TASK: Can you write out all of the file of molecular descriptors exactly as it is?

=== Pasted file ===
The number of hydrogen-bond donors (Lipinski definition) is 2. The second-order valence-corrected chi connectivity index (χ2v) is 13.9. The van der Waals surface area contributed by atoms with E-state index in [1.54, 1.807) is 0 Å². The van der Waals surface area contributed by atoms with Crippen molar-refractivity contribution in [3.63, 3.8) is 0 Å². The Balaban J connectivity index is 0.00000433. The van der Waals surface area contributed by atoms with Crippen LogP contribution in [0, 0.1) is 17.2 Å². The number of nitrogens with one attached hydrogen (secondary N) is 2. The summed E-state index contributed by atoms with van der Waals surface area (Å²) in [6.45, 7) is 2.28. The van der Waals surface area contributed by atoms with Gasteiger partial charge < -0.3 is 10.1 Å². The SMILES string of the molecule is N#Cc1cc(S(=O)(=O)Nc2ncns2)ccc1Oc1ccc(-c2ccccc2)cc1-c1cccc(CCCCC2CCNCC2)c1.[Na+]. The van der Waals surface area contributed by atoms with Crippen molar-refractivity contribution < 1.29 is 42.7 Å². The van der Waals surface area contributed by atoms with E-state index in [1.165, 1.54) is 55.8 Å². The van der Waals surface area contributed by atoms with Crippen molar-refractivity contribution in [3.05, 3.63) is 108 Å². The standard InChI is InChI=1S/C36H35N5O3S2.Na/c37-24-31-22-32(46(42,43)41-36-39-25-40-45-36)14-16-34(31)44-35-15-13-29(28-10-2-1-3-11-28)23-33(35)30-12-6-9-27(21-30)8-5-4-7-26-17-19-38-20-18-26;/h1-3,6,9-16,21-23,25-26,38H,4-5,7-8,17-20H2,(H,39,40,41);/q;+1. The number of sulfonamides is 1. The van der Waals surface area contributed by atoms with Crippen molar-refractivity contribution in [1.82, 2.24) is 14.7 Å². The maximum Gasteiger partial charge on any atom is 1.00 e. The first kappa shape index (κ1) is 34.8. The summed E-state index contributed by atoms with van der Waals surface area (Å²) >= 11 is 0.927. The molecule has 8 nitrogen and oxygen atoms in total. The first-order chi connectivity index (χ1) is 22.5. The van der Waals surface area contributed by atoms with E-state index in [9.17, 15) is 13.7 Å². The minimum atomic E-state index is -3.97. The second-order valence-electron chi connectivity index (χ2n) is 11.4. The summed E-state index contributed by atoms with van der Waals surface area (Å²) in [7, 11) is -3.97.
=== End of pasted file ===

The number of hydrogen-bond donors (Lipinski definition) is 2. The second-order valence-corrected chi connectivity index (χ2v) is 13.9. The van der Waals surface area contributed by atoms with E-state index in [1.54, 1.807) is 0 Å². The van der Waals surface area contributed by atoms with Crippen molar-refractivity contribution in [3.63, 3.8) is 0 Å². The Balaban J connectivity index is 0.00000433. The van der Waals surface area contributed by atoms with Crippen LogP contribution in [0, 0.1) is 17.2 Å². The number of nitrogens with one attached hydrogen (secondary N) is 2. The summed E-state index contributed by atoms with van der Waals surface area (Å²) in [6.45, 7) is 2.28. The van der Waals surface area contributed by atoms with Gasteiger partial charge < -0.3 is 10.1 Å². The SMILES string of the molecule is N#Cc1cc(S(=O)(=O)Nc2ncns2)ccc1Oc1ccc(-c2ccccc2)cc1-c1cccc(CCCCC2CCNCC2)c1.[Na+]. The van der Waals surface area contributed by atoms with Crippen molar-refractivity contribution < 1.29 is 42.7 Å². The van der Waals surface area contributed by atoms with E-state index in [1.165, 1.54) is 55.8 Å². The van der Waals surface area contributed by atoms with Crippen molar-refractivity contribution in [3.05, 3.63) is 108 Å². The standard InChI is InChI=1S/C36H35N5O3S2.Na/c37-24-31-22-32(46(42,43)41-36-39-25-40-45-36)14-16-34(31)44-35-15-13-29(28-10-2-1-3-11-28)23-33(35)30-12-6-9-27(21-30)8-5-4-7-26-17-19-38-20-18-26;/h1-3,6,9-16,21-23,25-26,38H,4-5,7-8,17-20H2,(H,39,40,41);/q;+1. The number of sulfonamides is 1. The van der Waals surface area contributed by atoms with Crippen molar-refractivity contribution in [1.82, 2.24) is 14.7 Å². The maximum Gasteiger partial charge on any atom is 1.00 e. The first kappa shape index (κ1) is 34.8. The summed E-state index contributed by atoms with van der Waals surface area (Å²) >= 11 is 0.927. The molecule has 8 nitrogen and oxygen atoms in total. The first-order chi connectivity index (χ1) is 22.5. The van der Waals surface area contributed by atoms with E-state index in [9.17, 15) is 13.7 Å². The minimum atomic E-state index is -3.97. The second-order valence-electron chi connectivity index (χ2n) is 11.4. The summed E-state index contributed by atoms with van der Waals surface area (Å²) in [7, 11) is -3.97.